The Appropriateness of Use of Cardiovascular Procedures in Women and Men

Published In: Archives of Internal Medicine, v. 154, no. 23, Dec 12-26 1994, p. 2759-2765

Posted on RAND.org on January 01, 1994

by Steven J. Bernstein, Lee H. Hilborne, Lucian L. Leape, Rolla Edward Park, Robert H. Brook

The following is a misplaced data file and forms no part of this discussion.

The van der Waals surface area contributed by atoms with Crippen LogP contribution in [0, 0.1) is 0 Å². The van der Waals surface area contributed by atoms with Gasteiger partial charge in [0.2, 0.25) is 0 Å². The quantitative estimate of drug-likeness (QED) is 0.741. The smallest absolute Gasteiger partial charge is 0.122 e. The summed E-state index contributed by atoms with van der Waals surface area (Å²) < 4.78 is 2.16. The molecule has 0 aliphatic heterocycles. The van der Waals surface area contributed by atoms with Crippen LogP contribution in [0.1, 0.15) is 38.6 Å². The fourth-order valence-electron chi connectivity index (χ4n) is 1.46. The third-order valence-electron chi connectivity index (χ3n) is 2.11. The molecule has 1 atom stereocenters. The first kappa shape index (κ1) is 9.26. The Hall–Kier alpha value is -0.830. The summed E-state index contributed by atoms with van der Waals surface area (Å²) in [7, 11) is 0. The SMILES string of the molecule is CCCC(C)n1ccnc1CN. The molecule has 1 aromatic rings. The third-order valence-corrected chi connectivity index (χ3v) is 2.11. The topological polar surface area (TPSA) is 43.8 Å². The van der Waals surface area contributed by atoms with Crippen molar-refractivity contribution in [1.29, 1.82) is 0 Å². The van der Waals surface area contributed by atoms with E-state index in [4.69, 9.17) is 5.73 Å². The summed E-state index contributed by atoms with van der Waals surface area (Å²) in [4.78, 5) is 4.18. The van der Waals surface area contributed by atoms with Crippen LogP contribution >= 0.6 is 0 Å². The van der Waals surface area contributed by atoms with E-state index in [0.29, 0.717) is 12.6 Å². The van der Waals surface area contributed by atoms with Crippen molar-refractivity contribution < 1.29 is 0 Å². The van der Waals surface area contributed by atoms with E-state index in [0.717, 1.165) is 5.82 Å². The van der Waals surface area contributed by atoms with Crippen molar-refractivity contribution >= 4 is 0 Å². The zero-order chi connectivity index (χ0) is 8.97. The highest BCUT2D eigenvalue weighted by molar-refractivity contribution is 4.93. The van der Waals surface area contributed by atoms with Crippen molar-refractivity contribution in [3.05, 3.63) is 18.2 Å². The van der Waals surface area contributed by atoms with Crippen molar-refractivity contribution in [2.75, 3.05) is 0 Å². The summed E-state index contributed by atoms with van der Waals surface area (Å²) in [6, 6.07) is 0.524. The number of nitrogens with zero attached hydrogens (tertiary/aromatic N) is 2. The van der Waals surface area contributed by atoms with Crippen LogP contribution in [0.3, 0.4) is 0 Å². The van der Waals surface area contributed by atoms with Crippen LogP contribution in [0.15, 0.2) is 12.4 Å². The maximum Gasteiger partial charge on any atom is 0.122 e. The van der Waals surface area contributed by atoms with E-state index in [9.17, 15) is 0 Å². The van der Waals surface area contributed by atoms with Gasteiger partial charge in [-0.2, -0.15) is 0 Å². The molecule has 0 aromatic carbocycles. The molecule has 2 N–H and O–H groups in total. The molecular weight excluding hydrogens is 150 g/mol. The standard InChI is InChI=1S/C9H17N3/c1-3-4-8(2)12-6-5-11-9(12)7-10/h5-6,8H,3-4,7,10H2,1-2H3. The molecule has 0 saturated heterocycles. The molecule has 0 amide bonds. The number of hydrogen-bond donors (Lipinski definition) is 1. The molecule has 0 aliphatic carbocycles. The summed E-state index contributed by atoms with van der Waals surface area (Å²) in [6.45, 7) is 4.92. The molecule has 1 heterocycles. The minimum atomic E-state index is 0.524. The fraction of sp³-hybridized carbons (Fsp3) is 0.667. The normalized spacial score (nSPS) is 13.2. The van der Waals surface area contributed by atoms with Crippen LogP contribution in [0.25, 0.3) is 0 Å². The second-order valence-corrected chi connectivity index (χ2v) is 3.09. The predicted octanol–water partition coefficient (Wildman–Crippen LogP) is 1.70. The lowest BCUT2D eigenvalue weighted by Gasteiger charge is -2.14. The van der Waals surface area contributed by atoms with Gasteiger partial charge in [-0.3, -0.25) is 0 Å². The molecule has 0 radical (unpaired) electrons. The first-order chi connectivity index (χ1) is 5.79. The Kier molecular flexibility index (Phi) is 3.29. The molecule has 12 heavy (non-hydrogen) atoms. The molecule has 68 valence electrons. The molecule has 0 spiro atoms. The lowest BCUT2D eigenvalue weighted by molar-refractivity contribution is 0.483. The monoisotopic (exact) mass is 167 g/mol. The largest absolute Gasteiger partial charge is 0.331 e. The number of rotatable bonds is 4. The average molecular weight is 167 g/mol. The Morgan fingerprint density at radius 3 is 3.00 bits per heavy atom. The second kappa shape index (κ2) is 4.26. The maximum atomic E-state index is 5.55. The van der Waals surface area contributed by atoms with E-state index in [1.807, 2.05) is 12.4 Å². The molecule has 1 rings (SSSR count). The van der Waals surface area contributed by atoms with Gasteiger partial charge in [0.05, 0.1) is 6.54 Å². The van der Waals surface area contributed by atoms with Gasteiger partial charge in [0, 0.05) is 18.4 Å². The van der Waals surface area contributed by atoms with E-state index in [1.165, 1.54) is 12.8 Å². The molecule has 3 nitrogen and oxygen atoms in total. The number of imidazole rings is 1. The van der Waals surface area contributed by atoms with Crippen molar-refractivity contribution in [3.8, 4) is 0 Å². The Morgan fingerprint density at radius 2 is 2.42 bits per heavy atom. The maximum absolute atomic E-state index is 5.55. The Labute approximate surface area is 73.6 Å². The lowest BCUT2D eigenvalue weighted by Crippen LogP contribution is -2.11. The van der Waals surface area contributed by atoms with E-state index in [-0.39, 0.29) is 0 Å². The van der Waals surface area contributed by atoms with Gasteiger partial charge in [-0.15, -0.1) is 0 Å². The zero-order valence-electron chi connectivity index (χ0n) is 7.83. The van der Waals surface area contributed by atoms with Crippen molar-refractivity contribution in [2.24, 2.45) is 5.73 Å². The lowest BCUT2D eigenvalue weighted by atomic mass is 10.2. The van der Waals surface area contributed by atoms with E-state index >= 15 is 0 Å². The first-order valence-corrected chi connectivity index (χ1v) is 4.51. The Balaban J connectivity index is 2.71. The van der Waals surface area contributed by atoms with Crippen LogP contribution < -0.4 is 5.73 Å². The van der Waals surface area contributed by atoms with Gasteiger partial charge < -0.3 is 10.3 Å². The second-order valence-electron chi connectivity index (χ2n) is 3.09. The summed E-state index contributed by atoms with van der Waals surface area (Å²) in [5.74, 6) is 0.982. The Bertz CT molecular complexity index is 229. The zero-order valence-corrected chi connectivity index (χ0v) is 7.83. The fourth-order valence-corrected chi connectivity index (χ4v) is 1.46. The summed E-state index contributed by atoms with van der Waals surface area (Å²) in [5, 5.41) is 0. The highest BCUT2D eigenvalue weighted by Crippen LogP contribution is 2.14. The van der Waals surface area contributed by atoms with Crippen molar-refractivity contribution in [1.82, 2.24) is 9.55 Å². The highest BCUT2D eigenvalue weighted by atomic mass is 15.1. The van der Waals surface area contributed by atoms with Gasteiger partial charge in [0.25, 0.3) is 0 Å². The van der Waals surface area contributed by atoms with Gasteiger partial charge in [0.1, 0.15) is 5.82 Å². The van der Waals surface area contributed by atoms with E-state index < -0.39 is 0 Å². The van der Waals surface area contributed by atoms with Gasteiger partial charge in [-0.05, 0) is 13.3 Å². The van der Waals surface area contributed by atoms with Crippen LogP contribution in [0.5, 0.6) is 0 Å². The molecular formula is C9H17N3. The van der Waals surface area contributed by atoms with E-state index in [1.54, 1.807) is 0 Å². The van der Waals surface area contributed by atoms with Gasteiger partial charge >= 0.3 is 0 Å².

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A great deal of concern exists that women receive fewer revascularization procedures than men, and that this may represent discrimination against women. This article examines whether there are differences between men and women in the appropriateness of cardiovascular procedures (coronary angiography, percutaneous transluminal coronary angioplasty, and coronary artery bypass graft surgery). The study was based on data obtained from a random sample of over 4,000 patients in 30 hospitals in New York State. Analyses were conducted using both the RAND appropriateness method and the Duke Prognostic Exercise Treadmill Score. The article concludes that the inappropriate use of cardiovascular procedures was low and not significantly different between men and women. In addition, the use of these procedures for uncertain or equivocal reasons did not vary significantly by gender. There was also no significant gender difference in the predicted risk of death from a cardiovascular event for coronary angiography patients. The analysis reported in this article is particularly strong and valid because the study uses two different methodologies to indicate that there may not be a gender bias in the use of these three cardiovascular procedures in hospital settings.

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